Europe’s $100 billion FCAS stealth fighter is plagued by major issues.

The FCAS stealth fighter project is in danger of failing because of the intense conflict among the project participants over who will assume which responsibilities.

The Future Combat Air System program, which will give them a new set of “air weapons” including FCAS and drones, is currently being worked on by three European nations, including France, Germany, and Spain. It’s important to note that even though the R&D programme is now working on the next stage, On November 18, 2022, Madrid and Berlin made a special “political” announcement regarding the changeover to the FCAS program’s Phase 1B. The political agreement on FCAS is a significant step forward and demonstrates the cooperation between France, Germany, and Spain, according to identical statements made by the Spanish and German military ministries.

Similar remarks were made on November 18, 2022 by two defence companies, Airbus Defense and Space and Indra, who were speaking on behalf of Germany and Spain, respectively. They noted the success of the push program’s promotion. Although no official announcements regarding the aforementioned “political agreement” have been made by either the Paris official or the French representative from Dassault Aviation in general. Also confirming that the cooperation agreement between Dassault and Airbus has not yet been formally signed is Eric Trappier, CEO of Dassault on November 21, 2022.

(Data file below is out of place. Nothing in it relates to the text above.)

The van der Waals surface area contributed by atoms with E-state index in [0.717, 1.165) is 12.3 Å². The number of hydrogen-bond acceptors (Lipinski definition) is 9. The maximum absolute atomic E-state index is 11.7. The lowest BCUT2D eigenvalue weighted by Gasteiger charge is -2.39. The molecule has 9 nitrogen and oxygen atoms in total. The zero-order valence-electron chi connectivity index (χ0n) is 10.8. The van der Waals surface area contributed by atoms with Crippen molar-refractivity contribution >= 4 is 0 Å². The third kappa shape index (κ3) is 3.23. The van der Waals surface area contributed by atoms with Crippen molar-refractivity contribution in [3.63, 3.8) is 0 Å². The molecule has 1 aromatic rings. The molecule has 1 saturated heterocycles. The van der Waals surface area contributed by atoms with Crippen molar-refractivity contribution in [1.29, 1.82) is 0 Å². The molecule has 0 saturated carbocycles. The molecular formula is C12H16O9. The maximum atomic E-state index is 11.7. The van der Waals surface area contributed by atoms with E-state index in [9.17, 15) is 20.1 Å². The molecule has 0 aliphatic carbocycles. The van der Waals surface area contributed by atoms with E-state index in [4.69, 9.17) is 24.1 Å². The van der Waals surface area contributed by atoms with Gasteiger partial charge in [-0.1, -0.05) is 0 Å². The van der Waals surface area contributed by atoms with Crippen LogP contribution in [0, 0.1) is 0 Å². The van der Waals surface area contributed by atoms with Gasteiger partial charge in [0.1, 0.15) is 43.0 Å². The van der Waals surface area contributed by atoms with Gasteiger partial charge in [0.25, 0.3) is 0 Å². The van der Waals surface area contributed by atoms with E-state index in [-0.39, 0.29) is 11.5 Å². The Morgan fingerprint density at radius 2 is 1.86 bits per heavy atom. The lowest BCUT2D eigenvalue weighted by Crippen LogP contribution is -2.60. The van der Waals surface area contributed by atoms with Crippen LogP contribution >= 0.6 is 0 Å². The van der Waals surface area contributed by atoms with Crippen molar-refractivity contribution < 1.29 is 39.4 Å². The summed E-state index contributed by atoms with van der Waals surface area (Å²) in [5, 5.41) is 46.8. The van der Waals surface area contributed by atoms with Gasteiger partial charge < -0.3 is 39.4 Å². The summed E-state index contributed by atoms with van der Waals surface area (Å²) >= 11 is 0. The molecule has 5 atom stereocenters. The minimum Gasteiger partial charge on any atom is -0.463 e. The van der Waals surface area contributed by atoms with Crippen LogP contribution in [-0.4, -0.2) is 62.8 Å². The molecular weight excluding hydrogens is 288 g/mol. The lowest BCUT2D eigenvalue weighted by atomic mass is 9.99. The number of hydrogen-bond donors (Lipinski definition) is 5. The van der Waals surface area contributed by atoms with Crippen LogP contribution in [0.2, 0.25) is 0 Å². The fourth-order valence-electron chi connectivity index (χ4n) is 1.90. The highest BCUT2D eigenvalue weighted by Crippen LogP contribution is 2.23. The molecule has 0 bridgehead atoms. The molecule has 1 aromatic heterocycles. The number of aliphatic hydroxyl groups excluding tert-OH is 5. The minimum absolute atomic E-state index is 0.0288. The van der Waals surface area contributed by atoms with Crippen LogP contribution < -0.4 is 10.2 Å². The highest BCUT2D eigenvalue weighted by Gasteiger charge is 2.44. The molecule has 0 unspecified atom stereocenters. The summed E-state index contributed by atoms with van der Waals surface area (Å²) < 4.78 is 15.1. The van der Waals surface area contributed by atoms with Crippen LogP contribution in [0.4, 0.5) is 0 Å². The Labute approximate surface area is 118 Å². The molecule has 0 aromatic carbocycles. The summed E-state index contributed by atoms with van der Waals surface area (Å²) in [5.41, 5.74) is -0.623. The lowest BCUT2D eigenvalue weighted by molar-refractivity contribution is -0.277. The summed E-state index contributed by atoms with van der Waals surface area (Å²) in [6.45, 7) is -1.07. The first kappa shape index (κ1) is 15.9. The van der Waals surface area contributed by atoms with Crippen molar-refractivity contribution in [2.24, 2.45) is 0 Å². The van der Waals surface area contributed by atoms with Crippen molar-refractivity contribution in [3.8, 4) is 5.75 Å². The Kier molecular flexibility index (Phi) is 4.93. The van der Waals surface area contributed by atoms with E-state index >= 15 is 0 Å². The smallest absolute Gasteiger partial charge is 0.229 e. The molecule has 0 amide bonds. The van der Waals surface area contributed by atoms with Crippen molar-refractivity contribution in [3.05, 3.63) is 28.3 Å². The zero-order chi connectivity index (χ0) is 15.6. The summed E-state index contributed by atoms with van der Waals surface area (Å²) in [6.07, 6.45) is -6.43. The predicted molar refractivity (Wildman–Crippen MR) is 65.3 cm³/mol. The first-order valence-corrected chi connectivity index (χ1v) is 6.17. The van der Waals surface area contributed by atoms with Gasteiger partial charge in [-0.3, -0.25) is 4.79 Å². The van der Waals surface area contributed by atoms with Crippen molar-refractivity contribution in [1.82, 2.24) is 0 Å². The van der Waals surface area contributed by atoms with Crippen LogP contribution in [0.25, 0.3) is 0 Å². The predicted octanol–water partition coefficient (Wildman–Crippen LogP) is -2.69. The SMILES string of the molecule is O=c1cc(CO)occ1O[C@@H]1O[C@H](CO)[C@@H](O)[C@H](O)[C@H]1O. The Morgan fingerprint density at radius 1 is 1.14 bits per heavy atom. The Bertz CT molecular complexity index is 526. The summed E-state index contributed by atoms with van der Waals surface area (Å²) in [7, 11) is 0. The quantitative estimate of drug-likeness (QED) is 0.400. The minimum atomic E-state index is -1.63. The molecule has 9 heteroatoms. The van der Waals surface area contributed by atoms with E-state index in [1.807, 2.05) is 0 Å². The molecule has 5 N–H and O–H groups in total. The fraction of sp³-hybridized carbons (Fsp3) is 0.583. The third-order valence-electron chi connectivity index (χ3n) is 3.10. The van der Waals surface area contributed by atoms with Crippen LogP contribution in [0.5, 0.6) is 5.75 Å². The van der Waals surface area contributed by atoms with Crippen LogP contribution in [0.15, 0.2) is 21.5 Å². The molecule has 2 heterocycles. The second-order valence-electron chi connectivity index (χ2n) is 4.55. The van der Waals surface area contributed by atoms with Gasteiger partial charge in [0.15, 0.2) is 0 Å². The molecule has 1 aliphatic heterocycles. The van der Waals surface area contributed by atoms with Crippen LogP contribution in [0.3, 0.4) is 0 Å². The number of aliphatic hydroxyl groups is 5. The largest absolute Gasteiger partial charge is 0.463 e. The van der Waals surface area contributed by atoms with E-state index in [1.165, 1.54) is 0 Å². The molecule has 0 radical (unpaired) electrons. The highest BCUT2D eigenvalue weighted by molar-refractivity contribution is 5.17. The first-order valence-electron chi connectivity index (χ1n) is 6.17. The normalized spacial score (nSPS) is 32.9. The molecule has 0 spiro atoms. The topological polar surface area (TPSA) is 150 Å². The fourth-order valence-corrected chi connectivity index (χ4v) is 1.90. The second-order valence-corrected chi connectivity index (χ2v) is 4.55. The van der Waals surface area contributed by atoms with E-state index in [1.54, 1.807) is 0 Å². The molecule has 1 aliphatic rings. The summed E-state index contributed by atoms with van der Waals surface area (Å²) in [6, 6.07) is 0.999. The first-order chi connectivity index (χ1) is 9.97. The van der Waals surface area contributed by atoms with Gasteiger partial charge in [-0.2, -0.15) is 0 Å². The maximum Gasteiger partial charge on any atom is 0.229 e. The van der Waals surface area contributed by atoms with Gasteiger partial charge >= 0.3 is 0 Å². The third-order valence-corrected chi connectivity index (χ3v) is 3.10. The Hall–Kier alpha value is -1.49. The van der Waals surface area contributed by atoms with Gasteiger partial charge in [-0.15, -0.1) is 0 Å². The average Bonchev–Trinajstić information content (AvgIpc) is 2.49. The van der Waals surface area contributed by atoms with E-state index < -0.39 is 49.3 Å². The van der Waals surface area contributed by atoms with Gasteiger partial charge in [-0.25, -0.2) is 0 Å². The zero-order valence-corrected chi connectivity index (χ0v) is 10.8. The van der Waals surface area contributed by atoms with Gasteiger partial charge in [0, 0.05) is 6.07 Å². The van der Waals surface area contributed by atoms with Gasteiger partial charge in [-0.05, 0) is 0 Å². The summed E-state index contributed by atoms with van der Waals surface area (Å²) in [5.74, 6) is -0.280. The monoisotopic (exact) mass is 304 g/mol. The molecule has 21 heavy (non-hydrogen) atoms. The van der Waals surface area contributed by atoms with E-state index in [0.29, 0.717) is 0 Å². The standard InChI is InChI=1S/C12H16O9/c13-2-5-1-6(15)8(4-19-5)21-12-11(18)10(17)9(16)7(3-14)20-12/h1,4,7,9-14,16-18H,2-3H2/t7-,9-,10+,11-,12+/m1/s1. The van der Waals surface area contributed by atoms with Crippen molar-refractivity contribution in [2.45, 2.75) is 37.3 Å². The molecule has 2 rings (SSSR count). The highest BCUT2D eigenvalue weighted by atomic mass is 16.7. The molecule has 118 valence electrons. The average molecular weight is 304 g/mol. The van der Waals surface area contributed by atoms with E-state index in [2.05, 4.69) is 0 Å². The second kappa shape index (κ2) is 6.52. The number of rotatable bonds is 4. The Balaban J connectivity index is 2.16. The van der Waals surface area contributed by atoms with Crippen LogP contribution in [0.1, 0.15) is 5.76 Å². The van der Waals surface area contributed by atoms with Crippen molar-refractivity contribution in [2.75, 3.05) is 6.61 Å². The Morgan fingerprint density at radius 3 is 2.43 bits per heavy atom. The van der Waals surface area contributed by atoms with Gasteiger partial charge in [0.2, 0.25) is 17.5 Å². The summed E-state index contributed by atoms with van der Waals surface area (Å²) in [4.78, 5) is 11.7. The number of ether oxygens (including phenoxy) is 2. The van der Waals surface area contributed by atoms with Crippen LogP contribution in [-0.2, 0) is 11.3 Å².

Additionally, Mr. Trappier referred to the agreement between Germany and Spain as a “false political statement” that they made as a result of information about Germany’s acceptance of the project being leaked, in a speech on French television. Mr. Trappier responded simply, “We’ll see,” when asked if a comprehensive partnership agreement would be signed this week.

In 2017, German Chancellor Angela Merkel and French President Emmanuel Macron announced the Future Combat Air System programme. Spain joined in 2019 after that. The Dassault Rafale and the Eurofighter Typhoon will be replaced by a sixth-generation fighter, according to the programme. This will be a single-engine fighter with integrated sensors, an advanced battle network, and self-propulsion capabilities. Over 100 billion USD are thought to have been spent on the project in its entirety. The program’s research-focused Phase A1 was expected to be finished by the beginning of 2021, however a disagreement over the assignment of project duties delayed the start of Phase 1B to the present day.

According to Mr. Trappier, the main reason for the launch phase’s delay was Dassault’s desire to serve as the primary contractor for the next-generation fighter, one of the FCAS’s essential components. While this is going on, Airbus wants to be “a major partner, not just a supplier.” At the same time, Mr. Trappier feels that Dassault should be the NGF’s “undisputed leader.” There is a “clear path” to continue the FCAS program, according to a statement from the Spanish Ministry of Defense to the News agency dated November 21, 2022.

After all, the delay has resulted in the possibility that the prototype aircraft’s launch, currently scheduled for 2027, will be postponed by at least two years. The possibility of distinct and independent developing countries has been discussed, even if the dispute is not settled.

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